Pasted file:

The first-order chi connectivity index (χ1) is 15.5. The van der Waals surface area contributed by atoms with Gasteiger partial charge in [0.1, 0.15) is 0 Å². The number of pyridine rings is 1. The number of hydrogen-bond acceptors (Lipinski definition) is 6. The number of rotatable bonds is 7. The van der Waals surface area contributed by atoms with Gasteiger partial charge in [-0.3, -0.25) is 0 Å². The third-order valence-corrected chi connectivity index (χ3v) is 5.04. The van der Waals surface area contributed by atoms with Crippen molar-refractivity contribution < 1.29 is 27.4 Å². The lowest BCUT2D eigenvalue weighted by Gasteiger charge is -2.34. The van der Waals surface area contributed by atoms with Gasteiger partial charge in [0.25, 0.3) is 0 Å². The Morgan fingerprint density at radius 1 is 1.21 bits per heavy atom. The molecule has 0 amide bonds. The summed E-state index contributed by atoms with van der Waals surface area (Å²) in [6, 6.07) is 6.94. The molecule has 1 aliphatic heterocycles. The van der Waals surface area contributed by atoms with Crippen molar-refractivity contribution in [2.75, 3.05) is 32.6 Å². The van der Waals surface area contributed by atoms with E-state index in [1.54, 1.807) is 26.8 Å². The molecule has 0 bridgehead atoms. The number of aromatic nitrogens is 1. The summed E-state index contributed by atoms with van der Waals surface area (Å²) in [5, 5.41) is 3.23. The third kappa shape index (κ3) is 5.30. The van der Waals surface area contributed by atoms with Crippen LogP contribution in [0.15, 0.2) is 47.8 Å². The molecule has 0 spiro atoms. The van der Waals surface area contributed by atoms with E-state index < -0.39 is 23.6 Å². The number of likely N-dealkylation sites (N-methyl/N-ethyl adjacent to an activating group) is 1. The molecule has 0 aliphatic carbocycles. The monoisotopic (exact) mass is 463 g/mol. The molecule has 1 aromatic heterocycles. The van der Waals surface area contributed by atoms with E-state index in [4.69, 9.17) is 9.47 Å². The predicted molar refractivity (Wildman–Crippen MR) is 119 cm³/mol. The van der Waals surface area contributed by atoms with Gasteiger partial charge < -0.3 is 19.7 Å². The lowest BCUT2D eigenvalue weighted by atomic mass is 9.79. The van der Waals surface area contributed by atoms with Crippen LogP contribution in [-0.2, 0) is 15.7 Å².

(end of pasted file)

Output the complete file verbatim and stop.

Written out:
The first-order chi connectivity index (χ1) is 15.5. The van der Waals surface area contributed by atoms with Gasteiger partial charge in [0.1, 0.15) is 0 Å². The number of pyridine rings is 1. The number of hydrogen-bond acceptors (Lipinski definition) is 6. The number of rotatable bonds is 7. The van der Waals surface area contributed by atoms with Gasteiger partial charge in [-0.3, -0.25) is 0 Å². The third-order valence-corrected chi connectivity index (χ3v) is 5.04. The van der Waals surface area contributed by atoms with Crippen molar-refractivity contribution < 1.29 is 27.4 Å². The lowest BCUT2D eigenvalue weighted by Gasteiger charge is -2.34. The van der Waals surface area contributed by atoms with Gasteiger partial charge in [0.25, 0.3) is 0 Å². The Morgan fingerprint density at radius 1 is 1.21 bits per heavy atom. The molecule has 0 amide bonds. The summed E-state index contributed by atoms with van der Waals surface area (Å²) in [6, 6.07) is 6.94. The molecule has 1 aliphatic heterocycles. The van der Waals surface area contributed by atoms with Crippen molar-refractivity contribution in [2.75, 3.05) is 32.6 Å². The van der Waals surface area contributed by atoms with E-state index in [1.54, 1.807) is 26.8 Å². The molecule has 0 bridgehead atoms. The number of aromatic nitrogens is 1. The summed E-state index contributed by atoms with van der Waals surface area (Å²) in [5, 5.41) is 3.23. The third kappa shape index (κ3) is 5.30. The van der Waals surface area contributed by atoms with Crippen LogP contribution in [0.15, 0.2) is 47.8 Å². The molecule has 0 spiro atoms. The van der Waals surface area contributed by atoms with E-state index < -0.39 is 23.6 Å². The number of likely N-dealkylation sites (N-methyl/N-ethyl adjacent to an activating group) is 1. The molecule has 0 aliphatic carbocycles. The monoisotopic (exact) mass is 463 g/mol. The molecule has 1 aromatic heterocycles. The van der Waals surface area contributed by atoms with E-state index in [4.69, 9.17) is 9.47 Å². The predicted molar refractivity (Wildman–Crippen MR) is 119 cm³/mol. The van der Waals surface area contributed by atoms with Gasteiger partial charge < -0.3 is 19.7 Å². The lowest BCUT2D eigenvalue weighted by atomic mass is 9.79. The van der Waals surface area contributed by atoms with Crippen LogP contribution in [-0.2, 0) is 15.7 Å².